Congress Postpones Early Childhood Education Spending Cut Decisions Until March
First Five Years Fund Urges Legislators to Protect and Invest in Early Childhood Education to Strengthen Economy

Early childhood education programs will be spared the prospect of the largest across-the-board cuts in history, but only temporarily, under a bill to avert the “fiscal cliff,” approved by Congress earlier this week.

The American Tax Relief Act delays the across-the-board spending cuts (sequestration) that were set to hit early childhood programs and most all other domestic spending on Jan. 2. Under the deal, the cuts are postponed until March, giving lawmakers the opportunity to craft a broader budget agreement. To help pay for postponing sequestration, Congress agreed to raise $12 billion in revenue from tax increases on household incomes above $450,000 and cut $12 billion in spending, including $6 billion from domestic programs. It is unclear whether spending cuts would affect early education programs.

“Being spared deep, painful cuts for 60 days does not make us rest easy,” said Kris Perry, Executive Director of the First Five Years Fund. “We’ve essentially just moved the cliff to March. Our hope is that Congress will take this time to consider carefully the short- and long-term economic and social benefits quality early childhood development programs bring to our entire society before jumping off.”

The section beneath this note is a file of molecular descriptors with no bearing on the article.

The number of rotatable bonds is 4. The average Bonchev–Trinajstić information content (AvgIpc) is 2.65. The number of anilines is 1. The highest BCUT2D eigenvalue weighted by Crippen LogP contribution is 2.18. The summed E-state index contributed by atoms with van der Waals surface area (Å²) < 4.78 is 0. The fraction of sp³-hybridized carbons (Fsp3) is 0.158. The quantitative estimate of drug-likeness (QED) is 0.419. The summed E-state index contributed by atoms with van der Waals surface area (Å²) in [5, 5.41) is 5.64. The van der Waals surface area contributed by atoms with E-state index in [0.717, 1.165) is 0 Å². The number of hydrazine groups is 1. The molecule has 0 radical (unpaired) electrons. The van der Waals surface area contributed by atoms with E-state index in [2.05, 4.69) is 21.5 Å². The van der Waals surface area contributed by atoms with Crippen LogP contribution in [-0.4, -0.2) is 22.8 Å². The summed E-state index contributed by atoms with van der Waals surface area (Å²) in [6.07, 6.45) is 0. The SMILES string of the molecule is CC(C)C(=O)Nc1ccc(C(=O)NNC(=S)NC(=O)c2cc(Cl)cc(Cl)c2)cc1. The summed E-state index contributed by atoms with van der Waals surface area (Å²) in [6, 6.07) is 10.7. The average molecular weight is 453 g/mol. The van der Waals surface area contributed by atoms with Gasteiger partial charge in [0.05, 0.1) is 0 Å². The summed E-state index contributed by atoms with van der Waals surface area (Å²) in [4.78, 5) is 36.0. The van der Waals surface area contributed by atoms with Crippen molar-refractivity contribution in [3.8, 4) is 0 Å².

Should the spending cuts on the table go into effect, Head Start and child care, like most other non-defense discretionary programs, would be cut by 8.2 percent. Cuts of this magnitude could mean more than 100,000 children lose access to Head Start and 80,000 families lose child care assistance. Classrooms and centers could close, and as many as 20,000 teachers and staff could face lay-offs.

In contrast, every dollar invested in early childhood development produces a 7-10 percent return—per child, per year—in reduced social spending and increased productivity, according to research conducted by Nobel Prize-winning University of Chicago Economics Professor James Heckman. Protecting and investing in the critical infrastructure that programs such as Head Start and child care provide can facilitate parents’ employment, reduce special education costs and improve educational outcomes, while building a more productive workforce and stronger economy.

“Congress has a choice,” said Ms. Perry. “They can invest in programs that facilitate employment, save money and show economic returns or close classrooms, layoff staff, leave tens of thousands of families without the resources they need to go to work, and significantly reduce the chances of at-risk children succeeding in school and later in life.”